That's what the little blue folder says on my computer. It's a very exciting folder.
I taught my first university level class 15.5 years ago. The class was "3D Design 1" and was an intro class to three dimensional materials and composition. I was teaching adjunct at Winthrop University and finishing up my final year of grad school. Oh man, that class was so much fun...to teach. I know it was not fun to take, but I really loved teaching it.
I remember how totally clueless I felt preparing for the class. I took advice from anyone who would give it. I thought a lot about my most influential professors and even a couple of teachers from high school and how they made an impact on me. I tried to sift through and figure out what had made them stand out. Each one had a different style and a different personality. Mr. Smith taught me to love poetry in 12th grade English class with a wry sense of humor. Mr. Martyka taught me the power of fear and craftsmanship. Shaun taught me the importance of a well timed, very loud scolding. (He also taught me the importance of taking chances and having fun in the studio) And Tom...I never even had Tom as a professor in a class but he was on my graduate committee and he showed me how to have true passion for what you do and how to be gut wrenchingly honest in your work.
I started with those bits and pieces and over the course of a few years, I sewed together my very own approach to teaching. I watched other young teachers try to be their mentors. Some tried so hard to teach in a personality that was not their own. I always thought that was kind of comical. But from them I learned that while it was important to use the things I'd learned from other teachers, I had to be myself in the classroom. Students can see through insincerity.
A decade and a half later, I'm looking at this blue folder on my computer. I started full time at Lander University 7.5 years ago and once each year I still get to teach that same 3D Design class. I still love teaching it and I still get excited about the start of a new semester. The "spring 2018" folder has a couple of upper level sculpture classes in it and it has 3 sections of 3D Design. One of the joys of my job here is that I get to meet incoming freshmen in their first year with us in 3D Design. I get all of them and then I get to teach all of them again in Sculpture 1. Many of them come back for more sculpture classes and I get to teach those too. I get to watch every student progress from year 1 to year 4. It's pretty awesome.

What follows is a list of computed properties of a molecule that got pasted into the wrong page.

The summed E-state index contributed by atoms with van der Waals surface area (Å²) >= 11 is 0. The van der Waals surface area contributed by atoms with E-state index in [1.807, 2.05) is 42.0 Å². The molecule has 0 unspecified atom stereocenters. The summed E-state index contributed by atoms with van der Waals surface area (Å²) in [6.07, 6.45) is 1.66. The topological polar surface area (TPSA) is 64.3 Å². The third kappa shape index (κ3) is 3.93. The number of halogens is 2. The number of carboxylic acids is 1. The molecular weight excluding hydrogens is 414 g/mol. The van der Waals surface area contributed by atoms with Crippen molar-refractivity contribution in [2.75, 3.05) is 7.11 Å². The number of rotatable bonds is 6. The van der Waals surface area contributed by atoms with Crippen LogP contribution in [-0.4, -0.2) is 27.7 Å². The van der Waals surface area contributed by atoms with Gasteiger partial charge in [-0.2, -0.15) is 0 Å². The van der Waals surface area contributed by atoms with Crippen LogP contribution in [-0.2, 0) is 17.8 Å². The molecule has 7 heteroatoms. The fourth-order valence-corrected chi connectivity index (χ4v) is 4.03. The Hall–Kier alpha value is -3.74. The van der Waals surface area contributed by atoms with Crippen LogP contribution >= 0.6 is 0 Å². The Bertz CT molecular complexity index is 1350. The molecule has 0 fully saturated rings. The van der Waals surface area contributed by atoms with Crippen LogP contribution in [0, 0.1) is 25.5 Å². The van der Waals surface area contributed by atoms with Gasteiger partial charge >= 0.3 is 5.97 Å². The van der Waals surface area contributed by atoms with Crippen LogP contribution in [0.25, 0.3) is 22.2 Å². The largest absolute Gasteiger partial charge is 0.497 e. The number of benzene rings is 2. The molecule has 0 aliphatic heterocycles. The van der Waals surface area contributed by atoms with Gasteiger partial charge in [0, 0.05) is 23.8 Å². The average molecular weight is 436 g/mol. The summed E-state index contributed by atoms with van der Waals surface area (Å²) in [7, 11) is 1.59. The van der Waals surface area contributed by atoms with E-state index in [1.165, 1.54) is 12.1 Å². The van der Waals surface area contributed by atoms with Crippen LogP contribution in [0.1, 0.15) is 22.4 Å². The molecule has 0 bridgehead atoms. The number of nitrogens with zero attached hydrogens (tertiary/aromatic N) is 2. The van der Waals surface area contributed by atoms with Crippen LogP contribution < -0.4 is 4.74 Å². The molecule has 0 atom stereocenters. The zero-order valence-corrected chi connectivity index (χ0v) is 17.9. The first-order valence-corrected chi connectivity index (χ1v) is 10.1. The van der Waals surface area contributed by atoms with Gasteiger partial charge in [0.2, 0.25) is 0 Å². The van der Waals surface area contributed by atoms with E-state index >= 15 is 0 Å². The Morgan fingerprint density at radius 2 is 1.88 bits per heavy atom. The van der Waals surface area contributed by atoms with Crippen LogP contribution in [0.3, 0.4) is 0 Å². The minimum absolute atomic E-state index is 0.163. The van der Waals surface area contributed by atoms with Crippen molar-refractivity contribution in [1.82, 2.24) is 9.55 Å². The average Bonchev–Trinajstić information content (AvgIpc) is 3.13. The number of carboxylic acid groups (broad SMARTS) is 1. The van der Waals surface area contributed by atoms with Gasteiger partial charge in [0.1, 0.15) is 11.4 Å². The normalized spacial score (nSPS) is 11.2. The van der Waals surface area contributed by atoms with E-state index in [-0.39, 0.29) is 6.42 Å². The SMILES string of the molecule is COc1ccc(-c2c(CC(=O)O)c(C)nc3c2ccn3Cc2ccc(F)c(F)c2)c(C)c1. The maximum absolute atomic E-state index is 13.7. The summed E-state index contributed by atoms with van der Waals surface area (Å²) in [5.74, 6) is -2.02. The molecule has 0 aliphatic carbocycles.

I love teaching. I've written here in the past explaining how I see the act of teaching as very closely related to showing love. A good teacher gives pieces of himself or herself to each of their students. It's not just information we share. Google can give you that. We share experience, passion, expertise and we model the behavior of a researcher, a person not afraid to keep asking questions. We even demonstrate what questions to ask.
There are students who are not at all interested in receiving teaching. They only want information. They want their degree that they insist they're paying good money to get. These are the ones not interested in asking questions. At least not the questions that matter. These students frustrate a good teacher and perhaps over the years provide opportunity for a good teacher to become calloused.
But those other students.
It's the other students who keep me excited. The ones who came in cynical and disinterested and you get to watch them change and become curious. The ones who understand that they are in college to learn and they take advice and instruction and they succeed. The ones who leave the 3 hour studio class and walk over to you and quietly say "thank you". Even the ones who resisted every step of the way and you feel like you mentally wrestled with them for 4 long years and a couple of years after graduation they send you a note of appreciation. Those are the students that give the energy back to you. They accept what you pour out and their excitement and joy and success pours back into you. And they cancel out all the bad ones.
On Monday a whole new group of freshmen will enter my classroom. They will laugh, cry and suffer together through a serious of dastardly projects designed to test their will as well as their ability. Some will hate me. Some will tolerate me. Some will laugh with me. It's going to be so much fun. Years from now they'll still be talking about the plaster project or the paper project. They'll tell their kids about it.
Sometimes Sandy and I will see an old, grumpy professor from a different department and we'll comment on how we hope we never get to a point where we are that unhappy teaching. I'm getting old and we all know she's way older than me, but I hope I never stop being excited about the start of the new semester.